Saturday, November 24, 2007

Who's your daddy now?

The strangeness of this season just will not let go. Just when you thought you knew how it would all turn out, wham!

The LSU loss has serious repercussions for the SEC. Gone are any realistic hopes for a representative from the SEC in the BCS championship game with LSU's loss to Arkansas last night. With Mississippi State's win, the SEC now has at least 10 bowl-eligible teams and possibly 11 if Vanderbilt somehow manages one more win. With LSU now out of the BCS championship, that means only 8 SEC teams are sure to get a bowl bid out of the ten eligible. But with Georgia looking pretty certain to wind up with an at-large bid in a BCS bowl, there should be nine SEC teams fairly certain of a bowl bid.

South Carolina or Alabama are looking like the odd team out at the moment, but that could shift strongly toward the Gamecocks if the Tide gets it done in the Iron Bowl today. If both USC and Alabama win, I say 'Bama gets the nod. If both teams lose, I would like to say USC gets the bid, but truth be told, Alabama is a much bigger draw, and when $$ are at stake, you have to like the Tide's chances in that scenario. Also hurting USC's chances would be a 5-game losing streak. If the Tide loses and USC wins, the Gamecocks should go bowling with 'Bama sweating it out.

So what does LSU's loss to Arkansas do to the SEC other than change the bowl picture a bit? On the one hand, it adds to the perception that the SEC is just too strong a conference for its own good, and argues much more strongly for a playoff system if you are an SEC fan. If you are a Big 10, Big East, ACC or Pac-10 fan, you are happy with the status quo. From their perspective, its fun to watch the SEC eat its own, and you know you don't have to worry about schedule strength -- in the six BCS conferences, that is only going to be an issue if a team has a loss. An undefeated team an any of the six BCS conferences will almost always get to the championship, regardless of their strength of schedule.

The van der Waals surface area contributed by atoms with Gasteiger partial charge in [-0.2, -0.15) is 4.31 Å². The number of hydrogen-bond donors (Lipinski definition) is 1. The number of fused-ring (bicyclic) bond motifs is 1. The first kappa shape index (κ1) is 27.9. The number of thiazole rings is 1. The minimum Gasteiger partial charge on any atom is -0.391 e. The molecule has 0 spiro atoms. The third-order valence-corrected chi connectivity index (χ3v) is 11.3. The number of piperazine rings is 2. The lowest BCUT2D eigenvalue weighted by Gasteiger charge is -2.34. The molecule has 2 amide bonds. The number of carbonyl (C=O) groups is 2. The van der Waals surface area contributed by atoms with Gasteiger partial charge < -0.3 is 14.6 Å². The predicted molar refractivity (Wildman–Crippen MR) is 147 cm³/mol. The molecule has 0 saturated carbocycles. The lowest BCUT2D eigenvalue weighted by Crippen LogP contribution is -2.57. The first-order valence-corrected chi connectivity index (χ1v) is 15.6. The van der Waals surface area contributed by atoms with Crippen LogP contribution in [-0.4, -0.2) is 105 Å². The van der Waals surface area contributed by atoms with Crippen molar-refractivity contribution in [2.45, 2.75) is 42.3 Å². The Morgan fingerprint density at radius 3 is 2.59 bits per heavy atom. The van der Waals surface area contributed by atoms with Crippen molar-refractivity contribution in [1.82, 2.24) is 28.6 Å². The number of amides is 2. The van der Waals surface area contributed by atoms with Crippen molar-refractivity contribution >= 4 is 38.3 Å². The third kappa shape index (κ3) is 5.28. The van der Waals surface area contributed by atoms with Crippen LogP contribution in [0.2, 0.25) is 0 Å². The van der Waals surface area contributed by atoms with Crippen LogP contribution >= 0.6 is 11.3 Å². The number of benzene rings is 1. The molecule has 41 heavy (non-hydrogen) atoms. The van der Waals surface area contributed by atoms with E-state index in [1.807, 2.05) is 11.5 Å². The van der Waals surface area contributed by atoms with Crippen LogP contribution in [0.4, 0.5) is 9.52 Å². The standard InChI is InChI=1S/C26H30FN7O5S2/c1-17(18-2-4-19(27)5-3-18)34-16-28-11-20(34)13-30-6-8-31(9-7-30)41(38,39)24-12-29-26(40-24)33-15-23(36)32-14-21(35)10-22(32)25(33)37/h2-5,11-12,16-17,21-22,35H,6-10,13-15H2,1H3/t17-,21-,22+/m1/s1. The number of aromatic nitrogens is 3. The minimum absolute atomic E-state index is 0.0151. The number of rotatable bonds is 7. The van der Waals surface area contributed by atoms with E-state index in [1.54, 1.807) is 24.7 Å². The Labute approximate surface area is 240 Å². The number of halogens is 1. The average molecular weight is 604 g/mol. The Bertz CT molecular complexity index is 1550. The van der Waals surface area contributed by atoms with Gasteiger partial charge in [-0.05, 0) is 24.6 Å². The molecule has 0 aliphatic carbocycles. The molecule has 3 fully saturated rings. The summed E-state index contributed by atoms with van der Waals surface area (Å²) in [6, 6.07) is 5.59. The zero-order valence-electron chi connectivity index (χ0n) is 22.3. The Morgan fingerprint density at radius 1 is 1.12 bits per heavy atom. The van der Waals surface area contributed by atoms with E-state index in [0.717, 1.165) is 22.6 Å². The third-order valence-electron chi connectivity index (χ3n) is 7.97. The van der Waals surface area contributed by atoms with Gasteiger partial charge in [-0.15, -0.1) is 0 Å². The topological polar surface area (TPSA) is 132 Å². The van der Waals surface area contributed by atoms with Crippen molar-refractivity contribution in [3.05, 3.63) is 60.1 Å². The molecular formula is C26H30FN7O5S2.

So this year, after the latest LSU loss, we are left to wonder if the SEC is really all that strong, or if LSU is just not the team that they were cracked up to be. Strong arguments can be made both ways -- LSU has looked vulnerable on more than one occasion this year, and has played much worse in the second half of the season than early on. One could argue that LSU is just not worthy of a BCS championship berth, and absent a playoff system of some kind, we will never really know. But whatever the situation, LSU will not be the national champion this year.

Not much reax from the bayou bloggers so far, but Geaux Tuscaloosa has a post up, and he agrees with me that LSU has been regressing:

Yes, that was a very disappointing loss, but honestly, have we looked like the best team in the country lately? Not really. We just kept winning. No matter what happened, we just kept winning. Yesterday, we weren't able to do it.
Ryan Ferguson of Fanhouse thinks Les Miles' luck just ran out:
I've contended at times this year that Les Miles has been lucky rather than good, or more specifically, his talent has carried him when his coaching acumen has not.

Today, he finally ran out of extra chances. LSU fans will now likely send Miles to Michigan with their compliments.
The old saying is, "I'd rather be lucky than good." I can't really decide how much of Miles' success this year has been luck vs. good coaching, but it will be very interesting to see what happens in the aftermath of this loss. With Lloyd Carr being run out of Ann Arbor retiring after this year, Miles will almost certainly be Michigan's first choice.